Saturday, May 23, 2015

Dissolvable Surgical Clips

Dissolvable Surgical Clips

Standard surgical clips can be a cause of many complications during and after surgical procedures. Most surgical clips are usually made from titanium and as many as thirty to forty of them could be used in any one procedure. However, the Division of Mechanics and Physics of Materials at the Kobe University Graduate School of Engineering has collaborated with the Division of Hepato-Biliary-Pancreatic Surgery at the Kobe University Graduate School of Medicine to create a completely safe and dissolvable version of the surgical clip.
The big issue with standard surgical clips used today is that they remain inside the patient’s body after the wounds are healed. The clips left behind lead to lesser quality CT and MRI images around the wound and can cause other complications. The new clip designed at Kobe University is 5 mm and created from a magnesium alloy. It is also dissolvable and will be absorbed by the patient’s body after a certain amount of time.
Evaluations show that these newly designed clips dissolve while creating very little gas and and causes no inflammation of the surrounding tissue. This means that these clips can be used without very harmful effects. The studies has also shown that the clip will most likely dissolve and exit the body over the course of one year.
The new surgical clip designed by Kobe University is a promising solution for future procedures.


Friday, May 22, 2015

UAV for the Nepali

The Nepal quake happened in one of the world’s most active seismic zones. That is the trans-global mountain belt that stretches from the Pyrenees and through Alps forested ranges. This forcible meet of the two tectonic plates has caused of quake with a 7.9 magnitude, which struck the mountain nation of Nepal on Saturday, April 25th.


There are general warning systems used in place to identify the magnitude of quakes such as the seismograph; a device used to accurately record the vibrations of the ground during the quake. Drones, however, will play an interesting part in international responses to the disaster.


Nepali citizens are currently suffering from lack of available helicopters due to questionable media coverage. With the help of these camera-bearing machines, responders hope to utilize unused helicopters for rescue missions as drones are used for damage mapping updates. Drones used during this disaster are being equipped with UAV (Unmanned Aerial Vehicle) technology. This makes these devices all the more necessary to use versus ground surveys (Seismographs), aircrafts, and satellite imagery.  


These drone-driven UAVs can cover 5 to 10 km2 in a few hours at high resolution values. Aerial imagery captured by these UAVs provides large collections of photographs that are processed to create a 3D model of the Nepali terrain. These detailed models are beneficial to response groups when determining local points for rescue missions.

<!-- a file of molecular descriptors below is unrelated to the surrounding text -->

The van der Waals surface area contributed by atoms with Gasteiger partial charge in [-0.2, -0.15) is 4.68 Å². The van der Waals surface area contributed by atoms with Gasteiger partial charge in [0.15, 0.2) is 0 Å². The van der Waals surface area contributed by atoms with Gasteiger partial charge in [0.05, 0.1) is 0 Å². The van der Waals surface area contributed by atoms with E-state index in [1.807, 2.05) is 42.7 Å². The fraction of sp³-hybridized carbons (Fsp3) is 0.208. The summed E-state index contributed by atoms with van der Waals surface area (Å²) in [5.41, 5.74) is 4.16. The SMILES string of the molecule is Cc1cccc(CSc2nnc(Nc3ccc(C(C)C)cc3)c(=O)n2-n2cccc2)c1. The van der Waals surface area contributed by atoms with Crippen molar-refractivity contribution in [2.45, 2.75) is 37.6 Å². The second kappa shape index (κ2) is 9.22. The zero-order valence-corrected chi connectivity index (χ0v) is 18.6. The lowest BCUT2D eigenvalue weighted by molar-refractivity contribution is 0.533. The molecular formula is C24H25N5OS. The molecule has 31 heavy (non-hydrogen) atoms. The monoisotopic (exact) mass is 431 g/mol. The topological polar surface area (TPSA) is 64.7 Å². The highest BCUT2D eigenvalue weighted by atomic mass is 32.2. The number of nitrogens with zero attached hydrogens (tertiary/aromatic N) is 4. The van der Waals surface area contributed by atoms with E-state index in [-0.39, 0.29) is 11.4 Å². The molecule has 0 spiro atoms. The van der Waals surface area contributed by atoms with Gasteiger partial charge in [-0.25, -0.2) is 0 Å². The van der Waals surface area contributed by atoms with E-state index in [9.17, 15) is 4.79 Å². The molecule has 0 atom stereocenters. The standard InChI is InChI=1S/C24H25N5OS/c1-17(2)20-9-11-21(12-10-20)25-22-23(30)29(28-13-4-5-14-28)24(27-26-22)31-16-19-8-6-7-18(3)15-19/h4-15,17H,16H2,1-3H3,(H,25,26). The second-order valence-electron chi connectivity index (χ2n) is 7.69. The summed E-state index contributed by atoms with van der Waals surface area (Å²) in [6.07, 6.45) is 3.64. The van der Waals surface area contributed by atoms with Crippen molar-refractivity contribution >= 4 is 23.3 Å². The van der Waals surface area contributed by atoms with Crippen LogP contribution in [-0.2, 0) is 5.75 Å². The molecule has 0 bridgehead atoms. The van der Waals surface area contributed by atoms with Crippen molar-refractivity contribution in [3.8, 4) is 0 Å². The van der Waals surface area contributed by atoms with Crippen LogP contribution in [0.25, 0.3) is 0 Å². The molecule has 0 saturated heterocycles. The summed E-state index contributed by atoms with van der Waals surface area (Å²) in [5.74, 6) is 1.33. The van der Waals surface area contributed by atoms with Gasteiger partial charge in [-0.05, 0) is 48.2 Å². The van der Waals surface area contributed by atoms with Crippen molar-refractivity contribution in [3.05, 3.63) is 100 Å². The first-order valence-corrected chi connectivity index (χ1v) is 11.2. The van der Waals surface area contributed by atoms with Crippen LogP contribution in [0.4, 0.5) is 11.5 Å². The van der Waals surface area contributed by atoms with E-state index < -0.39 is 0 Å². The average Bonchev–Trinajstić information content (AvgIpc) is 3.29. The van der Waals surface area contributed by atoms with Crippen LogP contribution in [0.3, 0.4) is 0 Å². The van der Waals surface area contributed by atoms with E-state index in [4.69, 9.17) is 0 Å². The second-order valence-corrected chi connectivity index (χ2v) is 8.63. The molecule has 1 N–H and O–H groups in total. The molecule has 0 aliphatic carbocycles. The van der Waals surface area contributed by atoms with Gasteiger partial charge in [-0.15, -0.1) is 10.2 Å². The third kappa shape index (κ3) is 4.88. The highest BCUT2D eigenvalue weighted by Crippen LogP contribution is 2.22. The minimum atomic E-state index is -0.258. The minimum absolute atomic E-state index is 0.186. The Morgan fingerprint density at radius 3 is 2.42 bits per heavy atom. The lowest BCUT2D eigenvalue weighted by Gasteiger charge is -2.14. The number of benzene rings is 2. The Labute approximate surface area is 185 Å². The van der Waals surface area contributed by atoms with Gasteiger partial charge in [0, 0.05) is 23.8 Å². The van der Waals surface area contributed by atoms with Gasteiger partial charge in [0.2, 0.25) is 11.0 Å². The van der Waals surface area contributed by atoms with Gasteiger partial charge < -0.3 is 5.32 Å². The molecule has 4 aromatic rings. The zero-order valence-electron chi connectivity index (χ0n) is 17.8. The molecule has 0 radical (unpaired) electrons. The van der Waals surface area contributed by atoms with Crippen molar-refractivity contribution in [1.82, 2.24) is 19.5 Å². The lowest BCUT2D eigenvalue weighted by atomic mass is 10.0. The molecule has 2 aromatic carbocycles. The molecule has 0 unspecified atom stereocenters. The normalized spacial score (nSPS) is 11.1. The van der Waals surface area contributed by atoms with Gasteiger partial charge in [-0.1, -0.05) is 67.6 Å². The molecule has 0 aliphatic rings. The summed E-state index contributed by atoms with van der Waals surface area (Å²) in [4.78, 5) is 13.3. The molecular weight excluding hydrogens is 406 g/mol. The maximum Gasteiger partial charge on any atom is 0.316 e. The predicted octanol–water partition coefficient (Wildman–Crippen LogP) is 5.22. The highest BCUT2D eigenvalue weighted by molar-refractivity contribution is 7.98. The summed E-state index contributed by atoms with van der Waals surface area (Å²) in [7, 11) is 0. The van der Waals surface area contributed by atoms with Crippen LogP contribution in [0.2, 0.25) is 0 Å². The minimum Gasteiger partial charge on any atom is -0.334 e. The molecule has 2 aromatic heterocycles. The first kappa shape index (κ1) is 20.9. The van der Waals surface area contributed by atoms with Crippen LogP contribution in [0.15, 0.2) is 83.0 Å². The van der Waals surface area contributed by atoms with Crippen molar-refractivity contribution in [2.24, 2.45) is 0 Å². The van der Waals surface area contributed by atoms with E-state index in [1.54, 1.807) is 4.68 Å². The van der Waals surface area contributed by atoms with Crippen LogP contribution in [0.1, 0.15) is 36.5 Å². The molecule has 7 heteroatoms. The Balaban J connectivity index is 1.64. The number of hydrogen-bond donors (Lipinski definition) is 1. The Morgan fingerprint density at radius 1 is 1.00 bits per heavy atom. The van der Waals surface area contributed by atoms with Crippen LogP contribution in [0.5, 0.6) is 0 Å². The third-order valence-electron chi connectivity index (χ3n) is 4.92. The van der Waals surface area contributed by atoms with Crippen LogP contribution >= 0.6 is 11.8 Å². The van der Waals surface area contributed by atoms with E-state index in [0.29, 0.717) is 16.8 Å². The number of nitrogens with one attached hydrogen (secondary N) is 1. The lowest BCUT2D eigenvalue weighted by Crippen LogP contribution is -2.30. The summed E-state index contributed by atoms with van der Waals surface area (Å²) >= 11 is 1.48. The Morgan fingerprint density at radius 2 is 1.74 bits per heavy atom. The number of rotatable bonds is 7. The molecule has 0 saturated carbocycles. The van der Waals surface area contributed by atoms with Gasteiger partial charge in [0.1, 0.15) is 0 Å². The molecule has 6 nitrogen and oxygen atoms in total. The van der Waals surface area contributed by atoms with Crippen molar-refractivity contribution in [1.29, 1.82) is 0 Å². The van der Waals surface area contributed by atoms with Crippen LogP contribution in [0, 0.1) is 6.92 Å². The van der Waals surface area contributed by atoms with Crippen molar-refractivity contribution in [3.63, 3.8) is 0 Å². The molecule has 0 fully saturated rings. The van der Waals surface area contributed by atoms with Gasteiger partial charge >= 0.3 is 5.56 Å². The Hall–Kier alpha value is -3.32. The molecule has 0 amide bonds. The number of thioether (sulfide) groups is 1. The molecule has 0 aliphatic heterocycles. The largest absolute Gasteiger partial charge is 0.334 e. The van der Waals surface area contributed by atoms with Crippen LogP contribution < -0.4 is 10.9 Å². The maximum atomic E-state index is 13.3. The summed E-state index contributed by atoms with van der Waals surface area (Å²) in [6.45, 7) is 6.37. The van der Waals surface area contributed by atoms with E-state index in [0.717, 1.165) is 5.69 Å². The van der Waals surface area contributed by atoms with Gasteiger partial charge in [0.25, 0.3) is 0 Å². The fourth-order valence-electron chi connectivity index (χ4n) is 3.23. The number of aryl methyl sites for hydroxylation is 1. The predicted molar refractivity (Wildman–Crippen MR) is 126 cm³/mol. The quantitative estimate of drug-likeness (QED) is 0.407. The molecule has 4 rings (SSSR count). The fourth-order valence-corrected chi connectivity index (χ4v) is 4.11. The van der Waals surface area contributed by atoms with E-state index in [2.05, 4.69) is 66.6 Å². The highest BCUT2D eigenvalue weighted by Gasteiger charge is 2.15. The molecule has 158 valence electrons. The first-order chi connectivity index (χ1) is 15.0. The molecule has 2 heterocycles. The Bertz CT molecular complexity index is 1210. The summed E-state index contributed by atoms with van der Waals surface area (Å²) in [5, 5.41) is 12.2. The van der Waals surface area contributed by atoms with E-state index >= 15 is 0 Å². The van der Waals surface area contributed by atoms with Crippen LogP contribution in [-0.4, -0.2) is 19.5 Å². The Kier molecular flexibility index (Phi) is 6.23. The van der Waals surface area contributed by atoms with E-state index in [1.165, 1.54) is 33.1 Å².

Thursday, May 14, 2015

Brain-like Computing

Brain-like Computing

Man-made computers are very impressive in their own right; however, the most efficient computer possible already exists and that is the human brain. It adapts without programming or updates, is speedy, and has nearly infinite memory. Computer scientists around the globe wish to mimic these abilities in physical technology.
Researchers at Northwestern University in Illinois are a few steps closer to making brain-like computing a reality. The team completed work on memristors. Memristors are resistors in a circuit that can “remember” how much current has flowed through them. A researcher at the university says that memristors are stable and can remember their state even when power is lost. However, the team did run into a problem when implementing the memristors. Since they are two-terminal electronic devices, they can only control one voltage channel. Researchers at Northwestern wanted to change it into a three-terminal device which could be used in more complex systems. To do so, the team used a two-dimensional nanomaterial semiconductor called single-layer molybdenum disulfide (MoS2). By using this material, they were able to create a three-terminal device that can be adjusted.
"With a memristor that can be tuned with a third electrode, we have the possibility to realize a function you could not previously achieve," Hersam said, "A three-terminal memristor has been proposed as a means of realizing brain-like computing. We are now actively exploring this possibility in the laboratory."



Recent meeting update

This past Saturday I had the opportunity to sit in on a meeting with the juniors, which I found to be both a teaching and a learning experience. I was glad to pass on some of the things I learned in the last summer about lab work and research--and this advice will likely come in handy to this summer's interns. It was also an honor to present my research poster once again and discuss some engineering careers that I learned about in the past year and that we as a group are interested in. Overall, it is exciting to see that some EVO members are going to be lucky enough to have the same awesome experiences that I had last summer.